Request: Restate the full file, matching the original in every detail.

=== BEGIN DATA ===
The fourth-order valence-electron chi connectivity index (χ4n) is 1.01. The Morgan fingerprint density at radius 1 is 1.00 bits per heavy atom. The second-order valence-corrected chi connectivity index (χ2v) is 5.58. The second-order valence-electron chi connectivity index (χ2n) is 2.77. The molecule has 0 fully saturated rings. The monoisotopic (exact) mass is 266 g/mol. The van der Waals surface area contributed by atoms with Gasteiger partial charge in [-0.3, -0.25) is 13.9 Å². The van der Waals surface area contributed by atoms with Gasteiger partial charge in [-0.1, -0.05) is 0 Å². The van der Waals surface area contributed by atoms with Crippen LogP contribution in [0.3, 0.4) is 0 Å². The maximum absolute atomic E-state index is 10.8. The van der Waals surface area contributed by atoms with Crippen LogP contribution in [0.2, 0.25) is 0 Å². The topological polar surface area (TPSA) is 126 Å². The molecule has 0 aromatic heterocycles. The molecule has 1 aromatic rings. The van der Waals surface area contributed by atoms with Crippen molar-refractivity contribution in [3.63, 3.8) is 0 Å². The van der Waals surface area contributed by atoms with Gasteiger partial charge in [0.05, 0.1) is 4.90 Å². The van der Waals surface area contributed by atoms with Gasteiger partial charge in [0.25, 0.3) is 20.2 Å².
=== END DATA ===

The fourth-order valence-electron chi connectivity index (χ4n) is 1.01. The Morgan fingerprint density at radius 1 is 1.00 bits per heavy atom. The second-order valence-corrected chi connectivity index (χ2v) is 5.58. The second-order valence-electron chi connectivity index (χ2n) is 2.77. The molecule has 0 fully saturated rings. The monoisotopic (exact) mass is 266 g/mol. The van der Waals surface area contributed by atoms with Gasteiger partial charge in [-0.3, -0.25) is 13.9 Å². The van der Waals surface area contributed by atoms with Gasteiger partial charge in [-0.1, -0.05) is 0 Å². The van der Waals surface area contributed by atoms with Crippen LogP contribution in [0.3, 0.4) is 0 Å². The maximum absolute atomic E-state index is 10.8. The van der Waals surface area contributed by atoms with Crippen LogP contribution in [0.2, 0.25) is 0 Å². The topological polar surface area (TPSA) is 126 Å². The molecule has 0 aromatic heterocycles. The molecule has 1 aromatic rings. The van der Waals surface area contributed by atoms with Crippen molar-refractivity contribution in [3.63, 3.8) is 0 Å². The van der Waals surface area contributed by atoms with Gasteiger partial charge in [0.05, 0.1) is 4.90 Å². The van der Waals surface area contributed by atoms with Gasteiger partial charge in [0.25, 0.3) is 20.2 Å².